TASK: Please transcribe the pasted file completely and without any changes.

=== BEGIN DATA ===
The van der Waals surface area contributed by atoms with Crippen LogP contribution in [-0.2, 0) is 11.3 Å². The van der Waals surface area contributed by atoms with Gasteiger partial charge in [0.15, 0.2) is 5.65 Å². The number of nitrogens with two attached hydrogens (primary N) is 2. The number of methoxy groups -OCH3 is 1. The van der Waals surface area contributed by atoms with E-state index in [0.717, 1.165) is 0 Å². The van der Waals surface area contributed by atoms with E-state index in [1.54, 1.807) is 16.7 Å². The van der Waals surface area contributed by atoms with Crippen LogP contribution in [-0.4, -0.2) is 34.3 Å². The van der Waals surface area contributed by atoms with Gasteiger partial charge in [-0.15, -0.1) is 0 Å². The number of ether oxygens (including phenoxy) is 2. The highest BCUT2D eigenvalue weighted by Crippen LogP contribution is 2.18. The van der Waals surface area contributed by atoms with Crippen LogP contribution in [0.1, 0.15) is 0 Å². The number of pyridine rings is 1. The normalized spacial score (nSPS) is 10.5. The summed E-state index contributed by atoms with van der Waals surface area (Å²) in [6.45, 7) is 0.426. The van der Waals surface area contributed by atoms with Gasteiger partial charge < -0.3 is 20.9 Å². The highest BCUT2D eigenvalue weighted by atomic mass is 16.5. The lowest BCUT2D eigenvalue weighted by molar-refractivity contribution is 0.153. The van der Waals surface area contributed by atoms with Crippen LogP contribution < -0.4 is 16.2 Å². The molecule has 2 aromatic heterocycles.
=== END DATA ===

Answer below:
The van der Waals surface area contributed by atoms with Crippen LogP contribution in [-0.2, 0) is 11.3 Å². The van der Waals surface area contributed by atoms with Gasteiger partial charge in [0.15, 0.2) is 5.65 Å². The number of nitrogens with two attached hydrogens (primary N) is 2. The number of methoxy groups -OCH3 is 1. The van der Waals surface area contributed by atoms with E-state index in [0.717, 1.165) is 0 Å². The van der Waals surface area contributed by atoms with E-state index in [1.54, 1.807) is 16.7 Å². The van der Waals surface area contributed by atoms with Crippen LogP contribution in [-0.4, -0.2) is 34.3 Å². The van der Waals surface area contributed by atoms with Gasteiger partial charge in [-0.15, -0.1) is 0 Å². The number of ether oxygens (including phenoxy) is 2. The highest BCUT2D eigenvalue weighted by Crippen LogP contribution is 2.18. The van der Waals surface area contributed by atoms with Crippen LogP contribution in [0.1, 0.15) is 0 Å². The number of pyridine rings is 1. The normalized spacial score (nSPS) is 10.5. The summed E-state index contributed by atoms with van der Waals surface area (Å²) in [6.45, 7) is 0.426. The van der Waals surface area contributed by atoms with Gasteiger partial charge < -0.3 is 20.9 Å². The highest BCUT2D eigenvalue weighted by atomic mass is 16.5. The lowest BCUT2D eigenvalue weighted by molar-refractivity contribution is 0.153. The van der Waals surface area contributed by atoms with Crippen LogP contribution < -0.4 is 16.2 Å². The molecule has 2 aromatic heterocycles.